Mohammed Yunus, Nobel Prize winner and founder of Grameen Bank, the first microfinance institution, has a suggestion to help lift the world out of the current crisis: microfinance loans. He made his name lending small sums of money, less than $2,000 to poor women in Bangladesh, but he sees hope in extending the concept through the developed world.
As covered by Forbes Magazine, during recent remarks at the Foreign Correspondents Club of Japan in Tokyo, Yunus "cites a program his bank started last January in New York City's Jackson Heights section, a low-income neighborhood in the borough of Queens that is home to many immigrants. Grameen America disburses loans averaging a paltry $2,200 to women there. Although New York has been hit hard by unemployment tied to the financial turmoil, Grameen's repayment rate there is still 99%, Yunus says: "In the same city where big banks collapsed, we're untouched by the crisis."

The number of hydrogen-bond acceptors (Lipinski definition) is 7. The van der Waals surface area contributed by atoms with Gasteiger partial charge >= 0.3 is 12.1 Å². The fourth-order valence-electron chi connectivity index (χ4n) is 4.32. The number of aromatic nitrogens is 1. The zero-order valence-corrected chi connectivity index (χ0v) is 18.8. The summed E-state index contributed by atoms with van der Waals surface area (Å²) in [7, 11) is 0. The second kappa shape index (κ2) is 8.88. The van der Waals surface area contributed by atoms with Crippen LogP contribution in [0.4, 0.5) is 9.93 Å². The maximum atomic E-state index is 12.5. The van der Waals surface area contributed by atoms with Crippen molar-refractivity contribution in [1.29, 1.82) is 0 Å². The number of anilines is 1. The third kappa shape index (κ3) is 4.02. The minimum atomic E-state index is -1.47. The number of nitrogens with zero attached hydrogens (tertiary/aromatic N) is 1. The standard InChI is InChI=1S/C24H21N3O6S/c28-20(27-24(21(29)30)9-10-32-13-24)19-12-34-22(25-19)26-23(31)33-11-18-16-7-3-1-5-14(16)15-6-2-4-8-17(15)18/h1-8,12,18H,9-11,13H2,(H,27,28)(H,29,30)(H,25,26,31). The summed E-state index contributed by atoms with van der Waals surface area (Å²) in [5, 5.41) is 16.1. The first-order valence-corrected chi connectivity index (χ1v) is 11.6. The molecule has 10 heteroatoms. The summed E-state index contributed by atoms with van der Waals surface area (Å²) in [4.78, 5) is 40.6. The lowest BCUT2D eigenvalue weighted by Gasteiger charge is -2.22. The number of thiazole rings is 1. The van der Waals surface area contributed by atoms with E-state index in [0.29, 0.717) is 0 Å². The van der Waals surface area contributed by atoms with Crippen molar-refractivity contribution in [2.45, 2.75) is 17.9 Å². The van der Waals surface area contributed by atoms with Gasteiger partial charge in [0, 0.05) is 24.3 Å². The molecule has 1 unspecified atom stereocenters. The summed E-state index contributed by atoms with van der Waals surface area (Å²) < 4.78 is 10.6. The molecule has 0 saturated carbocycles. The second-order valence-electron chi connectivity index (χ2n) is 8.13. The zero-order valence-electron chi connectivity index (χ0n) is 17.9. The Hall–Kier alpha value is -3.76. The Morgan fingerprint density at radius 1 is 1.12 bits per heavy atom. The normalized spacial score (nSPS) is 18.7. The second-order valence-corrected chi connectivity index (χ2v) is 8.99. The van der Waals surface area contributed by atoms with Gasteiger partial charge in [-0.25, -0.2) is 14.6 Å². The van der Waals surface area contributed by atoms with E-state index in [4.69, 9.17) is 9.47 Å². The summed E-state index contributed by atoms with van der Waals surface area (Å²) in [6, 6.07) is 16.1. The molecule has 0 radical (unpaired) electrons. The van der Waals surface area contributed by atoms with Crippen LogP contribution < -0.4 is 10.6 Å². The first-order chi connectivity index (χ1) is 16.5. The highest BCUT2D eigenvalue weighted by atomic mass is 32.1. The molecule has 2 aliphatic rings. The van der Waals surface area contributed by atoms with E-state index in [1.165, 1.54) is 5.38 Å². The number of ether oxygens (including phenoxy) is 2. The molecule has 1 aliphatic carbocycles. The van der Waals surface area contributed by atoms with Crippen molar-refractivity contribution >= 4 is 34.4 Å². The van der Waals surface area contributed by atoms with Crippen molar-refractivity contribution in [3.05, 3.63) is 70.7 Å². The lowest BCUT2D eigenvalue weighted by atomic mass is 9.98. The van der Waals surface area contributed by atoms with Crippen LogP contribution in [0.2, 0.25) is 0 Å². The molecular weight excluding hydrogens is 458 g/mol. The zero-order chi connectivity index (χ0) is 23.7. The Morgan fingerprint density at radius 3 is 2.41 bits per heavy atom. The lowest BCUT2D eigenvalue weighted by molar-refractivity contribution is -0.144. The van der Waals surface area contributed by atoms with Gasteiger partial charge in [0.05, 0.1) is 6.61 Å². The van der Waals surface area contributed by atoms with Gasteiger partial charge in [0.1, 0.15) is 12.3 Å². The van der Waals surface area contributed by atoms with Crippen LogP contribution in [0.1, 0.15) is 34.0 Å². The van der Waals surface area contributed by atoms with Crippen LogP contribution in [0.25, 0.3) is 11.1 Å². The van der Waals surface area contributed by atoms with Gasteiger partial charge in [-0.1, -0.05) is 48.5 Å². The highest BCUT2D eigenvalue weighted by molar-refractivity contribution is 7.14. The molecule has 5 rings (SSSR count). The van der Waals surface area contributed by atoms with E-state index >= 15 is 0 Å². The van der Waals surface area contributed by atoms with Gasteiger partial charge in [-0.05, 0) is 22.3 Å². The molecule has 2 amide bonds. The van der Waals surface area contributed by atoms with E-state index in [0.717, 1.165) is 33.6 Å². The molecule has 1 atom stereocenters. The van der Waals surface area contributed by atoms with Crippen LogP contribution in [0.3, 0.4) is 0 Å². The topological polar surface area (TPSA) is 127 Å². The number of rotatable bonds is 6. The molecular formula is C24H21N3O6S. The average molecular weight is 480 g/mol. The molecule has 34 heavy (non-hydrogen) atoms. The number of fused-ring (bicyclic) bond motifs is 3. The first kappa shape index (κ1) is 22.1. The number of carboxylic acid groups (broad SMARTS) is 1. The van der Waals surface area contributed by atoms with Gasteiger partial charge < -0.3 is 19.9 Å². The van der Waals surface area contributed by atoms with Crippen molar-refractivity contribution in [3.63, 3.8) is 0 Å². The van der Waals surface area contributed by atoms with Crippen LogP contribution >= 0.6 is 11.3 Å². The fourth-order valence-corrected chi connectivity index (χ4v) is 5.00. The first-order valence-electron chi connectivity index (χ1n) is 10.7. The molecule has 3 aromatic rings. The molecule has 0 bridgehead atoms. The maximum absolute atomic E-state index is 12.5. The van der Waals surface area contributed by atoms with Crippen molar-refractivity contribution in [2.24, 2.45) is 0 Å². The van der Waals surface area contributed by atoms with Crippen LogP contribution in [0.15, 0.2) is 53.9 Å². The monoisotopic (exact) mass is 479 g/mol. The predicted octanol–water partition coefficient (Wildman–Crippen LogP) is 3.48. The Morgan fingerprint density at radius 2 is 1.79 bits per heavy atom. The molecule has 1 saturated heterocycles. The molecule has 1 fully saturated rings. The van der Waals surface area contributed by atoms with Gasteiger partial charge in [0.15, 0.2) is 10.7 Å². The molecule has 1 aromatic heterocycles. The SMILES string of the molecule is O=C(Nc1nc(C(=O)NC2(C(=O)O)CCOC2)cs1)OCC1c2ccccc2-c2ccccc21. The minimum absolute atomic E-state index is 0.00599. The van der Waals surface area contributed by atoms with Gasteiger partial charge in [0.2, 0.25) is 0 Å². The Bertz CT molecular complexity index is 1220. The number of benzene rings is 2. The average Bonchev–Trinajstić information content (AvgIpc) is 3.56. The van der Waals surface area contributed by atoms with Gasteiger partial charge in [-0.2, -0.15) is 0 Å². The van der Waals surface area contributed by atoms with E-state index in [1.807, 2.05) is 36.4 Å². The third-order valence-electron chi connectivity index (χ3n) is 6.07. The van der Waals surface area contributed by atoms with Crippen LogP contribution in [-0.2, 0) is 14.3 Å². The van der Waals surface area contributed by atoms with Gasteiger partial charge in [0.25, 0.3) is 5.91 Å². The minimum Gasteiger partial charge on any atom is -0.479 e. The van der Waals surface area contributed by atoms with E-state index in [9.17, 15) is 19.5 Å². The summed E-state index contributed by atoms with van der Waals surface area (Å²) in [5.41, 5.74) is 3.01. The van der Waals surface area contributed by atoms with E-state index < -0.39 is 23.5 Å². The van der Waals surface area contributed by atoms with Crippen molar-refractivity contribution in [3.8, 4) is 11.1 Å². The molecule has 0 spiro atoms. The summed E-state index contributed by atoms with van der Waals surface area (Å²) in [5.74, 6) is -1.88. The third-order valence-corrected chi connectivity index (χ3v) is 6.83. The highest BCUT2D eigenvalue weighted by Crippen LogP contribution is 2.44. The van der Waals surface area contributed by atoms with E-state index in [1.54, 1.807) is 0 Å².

Yunus believes that microcredit could spread across the United States as big banks contract. Grameen has attracted the interest of Susan Buffet from Berkshire Hathaway and is considering opening up branches in several U.S. cities. He hopes that microcredit can eventually replace payday loans and check-cashing shops: "Although we live in a world where we deal with billions of dollars down the block, people are looking for much smaller sums."